About two dozen demonstrators showed up outside of embassy hours after Erdogan met with Trump
"We are protesting (Erdogan's) policies in Turkey, in Syria and in Iraq," said Flint Arthur of Baltimore, Maryland
Nine people were injured during a protest outside of the residence of the Turkish ambassador in Washington, DC on Tuesday, according to the official Twitter account of Washington, DC fire and EMS department.
About two dozen demonstrators showed up outside of the embassy just hours after Turkish President Recep Tayyip Erdogan met with President Donald Trump at the White House.
“We are protesting (Erdogan’s) policies in Turkey, in Syria and in Iraq,” said Flint Arthur of Baltimore, Maryland.
Arthur accused Erdogan supporters of breaching police lines and attacking protesters on at least three separate occasions.
A Facebook video captured at the scene shows several protesters covered in blood.
“They think they can engage in the same sort of suppression of protest and free speech that they engage in in Turkey,” Arthur said. “They stopped us for a few minutes … but we still stayed and continued to protest Erdogan’s tyrannical regime.”
The victims were transported to George Washington University Hospital.
The incident came as Trump extended a warm welcome to Erdogan, an authoritarian-style leader who had a strained relationship with the previous US administration.
“We’ve had a great relationship and we will make it even better,” Trump said in the Oval Office as he sat beside Erdogan. “We look forward to having very strong and solid discussions.”
Despite Trump’s greeting to the Turkish leader, the relationship has been strained by the United States’ refusal to extradite a Turkish cleric living in Pennsylvania, whom Erdogan blames for orchestrating a July coup attempt against him.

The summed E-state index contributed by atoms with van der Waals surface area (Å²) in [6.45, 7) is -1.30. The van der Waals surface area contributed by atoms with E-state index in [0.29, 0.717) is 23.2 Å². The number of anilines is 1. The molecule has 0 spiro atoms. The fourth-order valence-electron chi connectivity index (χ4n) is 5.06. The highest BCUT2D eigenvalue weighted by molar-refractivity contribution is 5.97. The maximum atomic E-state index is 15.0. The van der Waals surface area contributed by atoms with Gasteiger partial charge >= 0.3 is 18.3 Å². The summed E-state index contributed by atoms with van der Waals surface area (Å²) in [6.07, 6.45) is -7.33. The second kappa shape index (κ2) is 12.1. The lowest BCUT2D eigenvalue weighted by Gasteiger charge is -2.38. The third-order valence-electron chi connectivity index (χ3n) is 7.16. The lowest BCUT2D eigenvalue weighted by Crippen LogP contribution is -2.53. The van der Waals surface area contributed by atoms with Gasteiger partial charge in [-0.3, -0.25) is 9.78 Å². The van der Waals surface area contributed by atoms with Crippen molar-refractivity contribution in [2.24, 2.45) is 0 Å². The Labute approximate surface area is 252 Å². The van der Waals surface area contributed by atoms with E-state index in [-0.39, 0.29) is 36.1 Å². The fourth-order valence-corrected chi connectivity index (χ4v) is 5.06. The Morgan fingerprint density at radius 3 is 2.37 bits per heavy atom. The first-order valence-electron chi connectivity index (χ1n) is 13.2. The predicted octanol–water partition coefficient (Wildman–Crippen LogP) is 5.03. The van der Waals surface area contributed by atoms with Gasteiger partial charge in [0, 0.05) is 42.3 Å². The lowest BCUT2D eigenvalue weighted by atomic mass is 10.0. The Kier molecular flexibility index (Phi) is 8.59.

And the two countries are at odds over Trump’s decision to arm Kurdish militias that are helping in the fight to rout ISIS from its Syrian stronghold in Raqqa. Turkey sees these militias as an extension of the outlawed Kurdistan Workers Party, or PKK, which is considered a terrorist group in the United States, Turkey and Europe.
Turkey, a NATO member, is a vital ally in the fight against ISIS, allowing the United States to use its Incirlik air base in the fight against the terror group.
A bipartisan group of lawmakers wrote Trump on Tuesday, asking him to raise the issue of human rights with Erdogan given the increasing suppression of dissent in his country. They cited the weakening of democratic institutions, stifling of fundamental human rights, mass arrests and civil society restrictions that have been taking place even before a constitutional referendum in April gave Erdogan increased powers and extended his time in office.
But in the meeting, Trump didn’t appear to touch on any of the disagreements, and instead praised Turkey’s efforts in the war against ISIS and for its fight against internal terrorist attacks. He stressed that the United States would “offer our support to Turkey” in its fight against terrorism and that they would “reinvigorate our trade and commercial ties.”
“These are areas where we can rebuild our relationship,” Trump said.
Secretary of Defense James Mattis also met with Turkish Minister of Defense Fikri Işık today at the White House.
CNN’s Paul P. Murphy contributed reporting.